From 3M Health Information Systems
AI Talk: Dictation, deepfakes and tennis avatars
Speech to Text
The Economist had a recent article on how dictation can be used to write text. The article makes some good points. Anyone who has actually tried to do this knows that it’s pretty difficult to dictate an article. The only people I know who do this successfully are physicians, for whom our company provides dictation software. The reason why dictation works for them is because they are trained to use voice to dictate clinical reports. These clinical reports have significant structure and can quickly capture catch phrases and terms that physicians use frequently, making the process more efficient. After specialized training, physicians can dictate fairly fluently, but if the average person is trying to dictate a news article, it’s not that easy.
In fact, I made an attempt to write this piece about speech to text using Microsoft Word speech recognition software! Of course, it had lots of errors and I had to go back and correct them. The errors are not necessarily the fault of the recognition software, but my disfluency in dictating. The truth of the matter is, I cannot think faster than I can type! Maybe it is because my thinking has slowed down to the speed at which I can type. Whatever the reason, as the author of the article comments, I am in no hurry to adopt speech to text. Asking Alexa for something is a different story!
Deepfakes: The coming infocalypse
I came across a book written on this subject by Nina Schick over Labor Day weekend. Since this topic has been in the news for the past few years, I decided to read the book. It turned out to be an interesting read (or listen as I did). I didn’t find out anything particularly new from a technology standpoint—however, all the points the author makes are relevant. Deepfakes are essentially media (video and audio), created using AI that are practically indistinguishable from real content. She distinguishes between deepfake and synthetic media. Both are realistic media of virtual content, however, she reserves the word deepfakes for content generated with malicious intent.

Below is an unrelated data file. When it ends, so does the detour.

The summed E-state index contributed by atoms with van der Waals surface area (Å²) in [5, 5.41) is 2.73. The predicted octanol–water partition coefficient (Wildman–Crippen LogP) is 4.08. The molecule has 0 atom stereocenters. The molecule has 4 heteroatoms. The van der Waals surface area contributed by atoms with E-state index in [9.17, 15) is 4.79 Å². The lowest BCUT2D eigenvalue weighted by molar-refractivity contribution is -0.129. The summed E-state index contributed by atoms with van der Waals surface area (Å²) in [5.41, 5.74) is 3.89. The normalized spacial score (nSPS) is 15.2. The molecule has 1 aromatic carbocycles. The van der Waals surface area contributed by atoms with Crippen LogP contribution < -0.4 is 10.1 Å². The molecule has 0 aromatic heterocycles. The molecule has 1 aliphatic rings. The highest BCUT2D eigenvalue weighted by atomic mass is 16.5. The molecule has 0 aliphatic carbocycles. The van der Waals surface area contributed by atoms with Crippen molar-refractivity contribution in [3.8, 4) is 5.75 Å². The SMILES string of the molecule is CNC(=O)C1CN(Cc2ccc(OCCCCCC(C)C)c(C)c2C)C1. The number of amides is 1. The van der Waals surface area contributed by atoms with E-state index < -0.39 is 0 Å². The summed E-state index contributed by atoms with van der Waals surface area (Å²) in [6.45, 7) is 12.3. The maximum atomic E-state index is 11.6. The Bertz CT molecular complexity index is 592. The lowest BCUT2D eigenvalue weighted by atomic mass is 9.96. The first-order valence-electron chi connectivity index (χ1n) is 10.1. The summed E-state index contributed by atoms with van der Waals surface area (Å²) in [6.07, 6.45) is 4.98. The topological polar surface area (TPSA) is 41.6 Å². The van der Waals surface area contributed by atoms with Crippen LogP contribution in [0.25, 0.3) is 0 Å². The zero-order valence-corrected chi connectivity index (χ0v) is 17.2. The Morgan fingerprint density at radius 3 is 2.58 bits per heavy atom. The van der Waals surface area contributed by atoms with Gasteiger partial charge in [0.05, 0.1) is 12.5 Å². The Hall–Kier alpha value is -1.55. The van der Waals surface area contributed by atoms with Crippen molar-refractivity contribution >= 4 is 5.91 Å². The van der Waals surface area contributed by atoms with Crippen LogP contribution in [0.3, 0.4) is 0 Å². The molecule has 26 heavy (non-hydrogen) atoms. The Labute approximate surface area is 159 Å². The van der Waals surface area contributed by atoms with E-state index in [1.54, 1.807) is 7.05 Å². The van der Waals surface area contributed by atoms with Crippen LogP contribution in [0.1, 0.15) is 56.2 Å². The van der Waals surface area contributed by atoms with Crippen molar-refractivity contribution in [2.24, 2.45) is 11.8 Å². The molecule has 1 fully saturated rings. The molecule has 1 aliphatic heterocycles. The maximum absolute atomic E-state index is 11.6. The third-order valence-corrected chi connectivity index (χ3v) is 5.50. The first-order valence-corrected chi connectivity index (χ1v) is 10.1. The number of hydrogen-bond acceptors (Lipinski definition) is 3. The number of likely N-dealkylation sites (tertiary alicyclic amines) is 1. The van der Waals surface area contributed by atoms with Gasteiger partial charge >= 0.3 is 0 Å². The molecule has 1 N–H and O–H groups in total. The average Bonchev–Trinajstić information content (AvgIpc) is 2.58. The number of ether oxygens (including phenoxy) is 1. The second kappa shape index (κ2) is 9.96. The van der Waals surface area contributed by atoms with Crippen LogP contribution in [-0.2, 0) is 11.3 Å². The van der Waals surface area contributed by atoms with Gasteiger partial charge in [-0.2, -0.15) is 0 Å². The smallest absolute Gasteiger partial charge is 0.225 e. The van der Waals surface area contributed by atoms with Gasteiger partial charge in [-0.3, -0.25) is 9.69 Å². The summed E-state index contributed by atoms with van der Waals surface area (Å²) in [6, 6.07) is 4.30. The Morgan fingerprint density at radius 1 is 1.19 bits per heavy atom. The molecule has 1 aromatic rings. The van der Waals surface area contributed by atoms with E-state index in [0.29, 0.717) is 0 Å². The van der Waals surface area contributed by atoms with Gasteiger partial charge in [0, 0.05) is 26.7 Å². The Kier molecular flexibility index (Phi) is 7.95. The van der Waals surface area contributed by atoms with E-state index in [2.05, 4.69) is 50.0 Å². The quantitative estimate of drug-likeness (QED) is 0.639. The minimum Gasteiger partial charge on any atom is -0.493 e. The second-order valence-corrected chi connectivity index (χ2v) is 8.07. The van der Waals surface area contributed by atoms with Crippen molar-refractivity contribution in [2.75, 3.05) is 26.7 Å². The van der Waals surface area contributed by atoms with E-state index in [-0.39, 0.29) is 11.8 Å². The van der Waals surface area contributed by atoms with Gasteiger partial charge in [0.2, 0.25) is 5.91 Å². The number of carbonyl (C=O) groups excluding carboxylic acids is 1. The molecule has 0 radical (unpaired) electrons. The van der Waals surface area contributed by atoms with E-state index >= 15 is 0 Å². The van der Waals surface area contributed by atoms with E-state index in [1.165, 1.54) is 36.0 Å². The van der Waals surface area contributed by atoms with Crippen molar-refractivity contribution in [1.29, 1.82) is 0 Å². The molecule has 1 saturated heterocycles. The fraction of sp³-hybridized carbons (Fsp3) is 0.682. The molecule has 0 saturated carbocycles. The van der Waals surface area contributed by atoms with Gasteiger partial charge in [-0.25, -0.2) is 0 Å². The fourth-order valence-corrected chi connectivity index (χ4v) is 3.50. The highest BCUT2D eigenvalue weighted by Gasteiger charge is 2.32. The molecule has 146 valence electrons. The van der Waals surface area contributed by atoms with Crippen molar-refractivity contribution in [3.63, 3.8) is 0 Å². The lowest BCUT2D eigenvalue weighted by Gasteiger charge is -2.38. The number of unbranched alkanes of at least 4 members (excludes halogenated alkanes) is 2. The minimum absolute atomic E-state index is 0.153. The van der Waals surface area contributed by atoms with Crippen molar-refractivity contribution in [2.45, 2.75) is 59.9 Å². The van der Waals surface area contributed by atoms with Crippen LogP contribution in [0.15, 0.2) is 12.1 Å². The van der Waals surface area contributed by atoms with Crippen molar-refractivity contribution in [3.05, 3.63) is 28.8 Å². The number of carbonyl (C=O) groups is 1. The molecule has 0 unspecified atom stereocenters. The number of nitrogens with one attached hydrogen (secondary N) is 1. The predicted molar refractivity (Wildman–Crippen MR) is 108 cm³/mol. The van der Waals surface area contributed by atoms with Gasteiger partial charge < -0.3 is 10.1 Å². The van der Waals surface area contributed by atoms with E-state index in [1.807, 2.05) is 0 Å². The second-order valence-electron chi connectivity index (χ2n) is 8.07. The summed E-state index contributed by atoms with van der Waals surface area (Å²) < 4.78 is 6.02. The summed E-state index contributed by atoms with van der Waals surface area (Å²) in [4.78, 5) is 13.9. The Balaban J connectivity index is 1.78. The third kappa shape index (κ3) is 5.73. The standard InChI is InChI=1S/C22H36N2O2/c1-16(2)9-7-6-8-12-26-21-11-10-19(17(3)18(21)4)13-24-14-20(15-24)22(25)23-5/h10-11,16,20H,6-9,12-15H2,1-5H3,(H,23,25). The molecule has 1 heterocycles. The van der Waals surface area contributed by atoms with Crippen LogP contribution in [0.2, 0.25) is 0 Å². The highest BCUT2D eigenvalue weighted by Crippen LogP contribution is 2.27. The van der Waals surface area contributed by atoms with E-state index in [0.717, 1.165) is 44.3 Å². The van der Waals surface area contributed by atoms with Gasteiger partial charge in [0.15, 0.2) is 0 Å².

It’s also not surprising to note that the majority of deepfakes are focused in the porn industry, but its application where it can propagate disinformation and misleading information is of grave concern, particularly during a contentious election. She dubs it the coming “infocalypse”—perhaps a bit melodramatic, but probably not to be trifled with either. Her advice at the end of the book is good: “Be careful about what information you share, verify your sources, correct yourself when you get something wrong, be wary of your own political biases, be skeptical but not cynical.” She also points to a few fact checking sites: AFP Fact Check, Full Fact, Politifact, and Snopes.
Last weekend was the conclusion of the U.S. Open—a major tennis tournament. In spite of the ongoing pandemic, the organizers managed to pull together a spectacular two weeks of scintillating tennis and its attendant controversies. This one had the leading contender for the throne, Novak Djokovic, disqualified for accidentally hitting a line judge with a ball. Nevertheless, the final between Thiem and Zverev was a marathon 5-set affair with Thiem surviving to win.
This was the first time in a number of years when the triumvirate Federer, Djokovic or Nadal weren’t in the picture! Federer and Nadal skipped this event for various reasons, but they can take heart now. Even if they are not able to play physically, they can deputize their avatars to play in a virtual tournament! Stanford University has come up with a way to create synthesized media (see fake from above) that is able to string together video clips of tennis shots to simulate real match play. You can see the realistic clips that they generate. Their ingenious solution shows how Federer can play against himself, or Djokovic, Nadal or even Serena Williams! Perhaps, in these strange times, it is quite appropriate to consider having a virtual tournament with tennis avatars!
The Economist article was recommended to me by my colleague and friend, Philippe Truche. The tennis avatar article was forwarded to me by my friend Chris Scott of Google.
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V. “Juggy” Jagannathan, PhD, is Director of Research for 3M M*Modal and is an AI Evangelist with four decades of experience in AI and Computer Science research.